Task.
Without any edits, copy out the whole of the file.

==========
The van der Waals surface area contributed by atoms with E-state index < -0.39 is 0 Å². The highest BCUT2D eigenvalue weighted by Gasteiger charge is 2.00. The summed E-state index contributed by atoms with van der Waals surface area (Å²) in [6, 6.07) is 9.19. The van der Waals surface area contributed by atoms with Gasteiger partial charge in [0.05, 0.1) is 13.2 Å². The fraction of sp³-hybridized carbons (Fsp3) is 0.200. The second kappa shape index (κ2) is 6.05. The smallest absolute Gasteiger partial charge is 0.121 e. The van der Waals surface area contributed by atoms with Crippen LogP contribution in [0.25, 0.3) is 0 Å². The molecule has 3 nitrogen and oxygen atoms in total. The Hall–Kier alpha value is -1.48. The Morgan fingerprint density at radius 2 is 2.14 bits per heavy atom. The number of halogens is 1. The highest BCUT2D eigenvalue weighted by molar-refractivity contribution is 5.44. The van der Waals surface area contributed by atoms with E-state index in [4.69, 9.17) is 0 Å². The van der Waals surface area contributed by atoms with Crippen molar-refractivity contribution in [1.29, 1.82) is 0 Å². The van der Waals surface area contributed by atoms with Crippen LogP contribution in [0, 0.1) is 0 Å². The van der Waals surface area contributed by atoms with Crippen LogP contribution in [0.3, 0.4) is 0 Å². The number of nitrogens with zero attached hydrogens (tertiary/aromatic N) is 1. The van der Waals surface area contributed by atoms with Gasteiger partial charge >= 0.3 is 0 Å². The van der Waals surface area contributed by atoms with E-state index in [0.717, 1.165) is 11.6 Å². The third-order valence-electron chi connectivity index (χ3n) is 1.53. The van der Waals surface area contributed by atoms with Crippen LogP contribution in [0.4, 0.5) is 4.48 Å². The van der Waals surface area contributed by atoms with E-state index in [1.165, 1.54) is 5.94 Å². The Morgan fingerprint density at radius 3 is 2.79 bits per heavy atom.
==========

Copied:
The van der Waals surface area contributed by atoms with E-state index < -0.39 is 0 Å². The highest BCUT2D eigenvalue weighted by Gasteiger charge is 2.00. The summed E-state index contributed by atoms with van der Waals surface area (Å²) in [6, 6.07) is 9.19. The van der Waals surface area contributed by atoms with Gasteiger partial charge in [0.05, 0.1) is 13.2 Å². The fraction of sp³-hybridized carbons (Fsp3) is 0.200. The second kappa shape index (κ2) is 6.05. The smallest absolute Gasteiger partial charge is 0.121 e. The van der Waals surface area contributed by atoms with Crippen LogP contribution in [0.25, 0.3) is 0 Å². The molecule has 3 nitrogen and oxygen atoms in total. The Hall–Kier alpha value is -1.48. The Morgan fingerprint density at radius 2 is 2.14 bits per heavy atom. The number of halogens is 1. The highest BCUT2D eigenvalue weighted by molar-refractivity contribution is 5.44. The van der Waals surface area contributed by atoms with E-state index in [4.69, 9.17) is 0 Å². The van der Waals surface area contributed by atoms with Crippen molar-refractivity contribution in [1.29, 1.82) is 0 Å². The van der Waals surface area contributed by atoms with Crippen LogP contribution in [0, 0.1) is 0 Å². The van der Waals surface area contributed by atoms with Crippen LogP contribution in [0.3, 0.4) is 0 Å². The number of nitrogens with zero attached hydrogens (tertiary/aromatic N) is 1. The van der Waals surface area contributed by atoms with Gasteiger partial charge >= 0.3 is 0 Å². The van der Waals surface area contributed by atoms with E-state index in [0.717, 1.165) is 11.6 Å². The third-order valence-electron chi connectivity index (χ3n) is 1.53. The van der Waals surface area contributed by atoms with Crippen LogP contribution in [0.4, 0.5) is 4.48 Å². The van der Waals surface area contributed by atoms with E-state index in [1.165, 1.54) is 5.94 Å². The Morgan fingerprint density at radius 3 is 2.79 bits per heavy atom.